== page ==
The Coleman Youth Board – which includes four Stow-Munroe Falls High School students – is hosting a Mental Health Awareness Program and Dessert Night starting at 7 pm tonight at Stanton Middle School in Kent.
The youth board is a dynamic group of students in grades 7-12 from Kent, Stow and Ravenna who are working to reduce stigma and raise awareness of mental health issues in their schools and communities.
In addition to presentations by the youth board, this evening’s event will feature special guest Dan Crail, who is a guidance counselor at Auburn Career Center. Two of the students from his school were among those killed in the Feb. 27 shootings at Chardon High School.
Crail, a 2002 graduate of Theodore Roosevelt High School in Kent, will share his reflections on the recent events in Chardon.
Representing SMFHS on the board are sophomore Maggie Marten and juniors Brittiany Andears, Christine Halasz and Suzanna Moyer.
Following the presentation there will be an opportunity to enjoy a wide variety of desserts which are being donated for the evening. The youth board members at each school have held mental health awareness activities at their schools and will have displays showcasing those activities.
The Coleman Youth Board is an initiative of the Coleman Professional Services Board of Trustees.
The youth board’s purpose includes learning about and better understanding mental illness and its prevalence, and creating anti-stigma programs to share at their schools.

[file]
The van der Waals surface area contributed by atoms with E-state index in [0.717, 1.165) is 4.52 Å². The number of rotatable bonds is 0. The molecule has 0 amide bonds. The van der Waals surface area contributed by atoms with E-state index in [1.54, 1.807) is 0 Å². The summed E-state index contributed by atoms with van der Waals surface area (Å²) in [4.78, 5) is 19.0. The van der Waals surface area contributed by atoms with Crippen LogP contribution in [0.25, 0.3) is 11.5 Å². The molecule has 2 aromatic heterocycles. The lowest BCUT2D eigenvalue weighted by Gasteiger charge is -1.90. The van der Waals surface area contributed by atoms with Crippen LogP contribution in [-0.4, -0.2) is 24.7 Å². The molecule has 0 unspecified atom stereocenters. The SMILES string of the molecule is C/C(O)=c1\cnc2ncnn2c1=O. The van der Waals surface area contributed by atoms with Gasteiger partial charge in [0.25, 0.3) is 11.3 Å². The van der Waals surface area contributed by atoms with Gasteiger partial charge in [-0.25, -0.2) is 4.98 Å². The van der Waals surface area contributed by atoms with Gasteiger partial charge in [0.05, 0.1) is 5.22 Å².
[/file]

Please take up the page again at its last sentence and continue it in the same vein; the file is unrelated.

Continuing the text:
The youth board has been meeting monthly since the beginning of the year and has worked together to understand behavioral health issues that are common to all their schools, as well as the unique differences at each school.
With mental illness affecting one in four adults, one in six adolescents and one in 10 children, fostering understanding and compassion and decreasing stigmas and misinformation is important for all ages.
Coleman Professional Services is a nationally recognized, not-for-profit provider of behavioral health and rehabilitation programs that improve the lives of individuals, families and businesses in Ohio.
The company relies on an Enterprise Business Model to diversify its funding. Its social enterprises and Coleman Foundation provide nearly 20 percent of revenue to support the company’s award-winning clinical services.